Generation Z, currently in school and the early years of college, is more willing to work longer hours and weekends than their elders are, according to a recently released report by Monster Worldwide Inc, a job-search firm. The data was gathered in January by research agency TNS, which surveyed members of Generation Z from age 15-20.
Of more than 2,000 people surveyed, 58% of Generation Zers said they would come to work on evenings and weekends in exchange for a bigger paycheck, compared with 45% of millennials, 40% of Generation X, and 33% of boomers.That’s not entirely surprising: They’ve got youth on their side and are not burdened with child-care duties that make working irregular hours difficult for their generational predecessors. Zers surveyed were the most motivated by money , although 74% of them said work should have a greater purpose than earning, compared to 45% of millennials, 40% of Generation X, and 33% of boomers.GenerationZ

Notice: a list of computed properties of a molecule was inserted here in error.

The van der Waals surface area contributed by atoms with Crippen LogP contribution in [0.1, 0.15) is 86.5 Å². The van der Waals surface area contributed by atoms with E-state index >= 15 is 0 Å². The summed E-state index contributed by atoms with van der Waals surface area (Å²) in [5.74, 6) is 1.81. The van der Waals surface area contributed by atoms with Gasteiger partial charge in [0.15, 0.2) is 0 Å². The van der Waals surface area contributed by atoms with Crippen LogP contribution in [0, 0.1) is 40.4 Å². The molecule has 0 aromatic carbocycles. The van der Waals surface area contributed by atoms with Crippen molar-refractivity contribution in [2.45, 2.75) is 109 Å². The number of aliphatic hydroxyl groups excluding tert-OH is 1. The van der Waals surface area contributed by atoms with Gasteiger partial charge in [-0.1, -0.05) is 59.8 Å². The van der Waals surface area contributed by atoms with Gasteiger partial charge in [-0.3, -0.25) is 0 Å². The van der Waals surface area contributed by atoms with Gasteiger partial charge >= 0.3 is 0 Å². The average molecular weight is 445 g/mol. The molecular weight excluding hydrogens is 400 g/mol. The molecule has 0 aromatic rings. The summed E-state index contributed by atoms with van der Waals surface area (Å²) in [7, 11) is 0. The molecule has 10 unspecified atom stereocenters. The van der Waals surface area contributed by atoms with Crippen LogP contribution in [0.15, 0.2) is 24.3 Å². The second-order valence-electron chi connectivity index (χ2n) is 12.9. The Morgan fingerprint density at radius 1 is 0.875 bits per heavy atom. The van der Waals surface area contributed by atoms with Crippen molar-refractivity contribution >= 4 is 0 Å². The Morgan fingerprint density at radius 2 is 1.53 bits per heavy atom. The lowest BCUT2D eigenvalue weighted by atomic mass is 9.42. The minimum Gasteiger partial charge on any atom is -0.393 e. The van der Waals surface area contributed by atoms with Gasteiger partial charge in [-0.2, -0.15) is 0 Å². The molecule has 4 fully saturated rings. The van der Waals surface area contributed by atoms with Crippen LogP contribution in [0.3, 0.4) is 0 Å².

Brands seeking to recruit young blood should consider forgoing the beer fridge and ping pong table in exchange for a good health plan. While Gen Z might be more energetic, its first job requirements are reminiscent of generations before them. Seventy per cent of those surveyed said their top priority is health insurance, followed by a competitive wage, a boss they respect, room for growth, and parental leave.